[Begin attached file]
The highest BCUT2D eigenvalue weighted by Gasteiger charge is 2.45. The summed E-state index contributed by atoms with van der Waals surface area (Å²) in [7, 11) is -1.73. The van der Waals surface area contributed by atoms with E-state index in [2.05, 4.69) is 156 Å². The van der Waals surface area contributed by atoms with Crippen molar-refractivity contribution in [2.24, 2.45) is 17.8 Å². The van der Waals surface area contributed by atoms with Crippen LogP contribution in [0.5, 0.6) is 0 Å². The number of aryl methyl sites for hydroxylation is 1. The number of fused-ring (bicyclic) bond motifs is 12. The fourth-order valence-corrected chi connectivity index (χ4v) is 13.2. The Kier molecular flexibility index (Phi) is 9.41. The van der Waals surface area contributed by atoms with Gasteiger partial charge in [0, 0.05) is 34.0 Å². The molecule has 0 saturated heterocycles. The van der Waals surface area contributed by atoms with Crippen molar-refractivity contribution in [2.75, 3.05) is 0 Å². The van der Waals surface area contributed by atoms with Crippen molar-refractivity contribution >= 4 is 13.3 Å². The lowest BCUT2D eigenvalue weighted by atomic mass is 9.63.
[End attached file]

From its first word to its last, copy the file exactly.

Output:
The highest BCUT2D eigenvalue weighted by Gasteiger charge is 2.45. The summed E-state index contributed by atoms with van der Waals surface area (Å²) in [7, 11) is -1.73. The van der Waals surface area contributed by atoms with E-state index in [2.05, 4.69) is 156 Å². The van der Waals surface area contributed by atoms with Crippen molar-refractivity contribution in [2.24, 2.45) is 17.8 Å². The van der Waals surface area contributed by atoms with Crippen LogP contribution in [0.5, 0.6) is 0 Å². The number of aryl methyl sites for hydroxylation is 1. The number of fused-ring (bicyclic) bond motifs is 12. The fourth-order valence-corrected chi connectivity index (χ4v) is 13.2. The Kier molecular flexibility index (Phi) is 9.41. The van der Waals surface area contributed by atoms with Gasteiger partial charge in [0, 0.05) is 34.0 Å². The molecule has 0 saturated heterocycles. The van der Waals surface area contributed by atoms with Crippen molar-refractivity contribution in [2.75, 3.05) is 0 Å². The van der Waals surface area contributed by atoms with Crippen molar-refractivity contribution >= 4 is 13.3 Å². The lowest BCUT2D eigenvalue weighted by atomic mass is 9.63.